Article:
Before this project, Coniston Copper Mines were listed on Historic England’s Heritage at Risk Register. Penny Rigg Copper Mill was also considered ‘at risk’.
Heritage features at both sites were being eroded by the extreme weather which is a frequent visitor to the area. Wind, water and vegetation each degrade the buildings and archaeological remains in different ways, making structures collapse or leaving them very unstable. Over 150 items were identified for physical repair, stabilisation and reconstruction across ten different structures at these two sites.
As well as these conservation works, a programme of archaeological surveys and excavation was funded through the project. These were designed to engage local volunteers in the history and conservation of the site through hands-on training. and secondly, to prepare a detailed analytical survey of the surviving earthworks and
structures. This would help to inform any subsequent programme of stabilisation.
Topographic, earthwork and building surveys were included to provide a comprehensive record. The volunteer teams received essential training in traditional survey skills which they could then take onto other projects. Unmanned aerial vehicles (UAVs), global positioning systems (GPS), reflectorless total station theodolites
(REDM), and rectified photography techniques were also demonstrated.
Conservation at Coniston
Expert conservation workers led teams of volunteers to help address the 'at risk' sections of the monument. The teams used limework and pointing techniques to repair stonework. They repaired and rebuilt whole sections of structural walls, and even the Thriddle Incline.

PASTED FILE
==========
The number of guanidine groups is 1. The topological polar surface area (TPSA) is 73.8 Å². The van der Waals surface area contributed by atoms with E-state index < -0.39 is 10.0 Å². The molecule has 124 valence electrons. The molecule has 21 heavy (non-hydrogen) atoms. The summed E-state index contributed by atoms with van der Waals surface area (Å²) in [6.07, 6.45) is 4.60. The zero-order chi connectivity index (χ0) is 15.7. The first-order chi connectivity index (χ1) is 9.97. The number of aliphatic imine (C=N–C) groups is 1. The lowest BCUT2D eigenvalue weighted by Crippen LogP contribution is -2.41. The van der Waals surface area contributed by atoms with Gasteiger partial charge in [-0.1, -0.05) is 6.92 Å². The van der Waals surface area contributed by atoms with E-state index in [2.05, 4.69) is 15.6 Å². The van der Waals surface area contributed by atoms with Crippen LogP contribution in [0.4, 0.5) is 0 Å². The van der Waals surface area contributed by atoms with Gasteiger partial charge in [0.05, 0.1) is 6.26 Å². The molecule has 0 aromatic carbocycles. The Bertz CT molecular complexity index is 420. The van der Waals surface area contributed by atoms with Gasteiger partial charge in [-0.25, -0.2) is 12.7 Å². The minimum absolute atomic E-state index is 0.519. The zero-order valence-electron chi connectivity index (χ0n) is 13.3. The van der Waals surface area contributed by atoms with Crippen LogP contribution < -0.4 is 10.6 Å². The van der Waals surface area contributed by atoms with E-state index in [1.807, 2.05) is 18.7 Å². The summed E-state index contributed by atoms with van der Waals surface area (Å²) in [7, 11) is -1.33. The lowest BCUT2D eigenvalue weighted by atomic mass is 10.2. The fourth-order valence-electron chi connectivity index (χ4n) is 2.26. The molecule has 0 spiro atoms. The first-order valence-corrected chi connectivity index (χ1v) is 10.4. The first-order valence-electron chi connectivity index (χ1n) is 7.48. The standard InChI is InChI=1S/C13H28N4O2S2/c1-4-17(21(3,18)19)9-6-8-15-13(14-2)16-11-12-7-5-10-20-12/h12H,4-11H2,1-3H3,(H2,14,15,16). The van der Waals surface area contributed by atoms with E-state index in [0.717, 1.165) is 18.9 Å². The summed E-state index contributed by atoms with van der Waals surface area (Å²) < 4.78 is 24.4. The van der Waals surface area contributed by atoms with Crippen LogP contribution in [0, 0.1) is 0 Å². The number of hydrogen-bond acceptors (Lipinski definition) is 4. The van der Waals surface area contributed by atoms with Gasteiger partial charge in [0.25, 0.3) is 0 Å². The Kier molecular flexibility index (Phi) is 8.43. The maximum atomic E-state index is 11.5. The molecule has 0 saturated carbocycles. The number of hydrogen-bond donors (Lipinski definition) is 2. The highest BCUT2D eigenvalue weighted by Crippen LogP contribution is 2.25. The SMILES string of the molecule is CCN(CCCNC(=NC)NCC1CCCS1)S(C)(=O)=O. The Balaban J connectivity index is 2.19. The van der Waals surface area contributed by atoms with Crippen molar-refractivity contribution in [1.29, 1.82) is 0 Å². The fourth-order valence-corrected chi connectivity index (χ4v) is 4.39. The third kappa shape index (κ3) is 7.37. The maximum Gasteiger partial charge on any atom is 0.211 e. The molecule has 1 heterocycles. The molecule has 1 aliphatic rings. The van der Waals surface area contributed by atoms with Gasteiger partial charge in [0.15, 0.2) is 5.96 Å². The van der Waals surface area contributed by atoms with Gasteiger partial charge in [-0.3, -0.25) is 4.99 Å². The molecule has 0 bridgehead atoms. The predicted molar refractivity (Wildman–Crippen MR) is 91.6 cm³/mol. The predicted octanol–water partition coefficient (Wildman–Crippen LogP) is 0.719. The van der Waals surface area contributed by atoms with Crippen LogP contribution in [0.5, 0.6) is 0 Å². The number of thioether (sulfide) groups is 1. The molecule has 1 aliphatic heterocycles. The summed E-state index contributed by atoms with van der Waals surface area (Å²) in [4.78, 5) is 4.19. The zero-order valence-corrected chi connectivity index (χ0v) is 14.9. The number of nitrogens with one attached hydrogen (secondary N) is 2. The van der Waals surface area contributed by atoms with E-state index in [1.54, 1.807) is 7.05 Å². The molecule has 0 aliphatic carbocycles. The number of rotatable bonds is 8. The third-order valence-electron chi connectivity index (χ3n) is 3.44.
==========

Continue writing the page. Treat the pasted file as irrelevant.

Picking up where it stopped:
Volunteer teams recorded some of the previously un-surveyed areas of the monument. Topographic, earthwork and building survey were included in the project to provide a comprehensive record of the complex. Archaeological evidence of many of the key aspects of the copper-ore processing were identified during the survey. The work of the volunteers informed the programme of stabilisation carried out subsequently.
Northern Archaelogical Associates and John Pickin Archaeology provided the volunteers with practical, hands-on training, and the volunteers prepared a detailed analytical survey of both the surface earthworks and structures on site. This ensured that the volunteers received a firm grounding in traditional survey skills which could be easily transferred to other sites and projects. Some of the volunteers who were not previously signed-up have now joined the Lake District Archaeology Volunteer Network.
Each of the four archaeology projects resulted in detailed reports. You can download these using the links below.
Today the Coniston Copper landscape is distinctive, full of character. Today's landscape is the crown on a head of nationally significant geological heritage.
500 years of mining has had an enormous impact. Mine buildings, tunnels through the hillsides, water channels and spoil heaps are just some examples of the strange habitats left behind which have raised some exceptional ecology.
Woodland is notable through its absence here. Trees are restricted to narrow ravines or ledges because the heaths have been replaced with acidic grassland through a combination of grazing and mining.
These are not available for download. You can request to view them at the LDNPA offices or by contacting us at email@example.com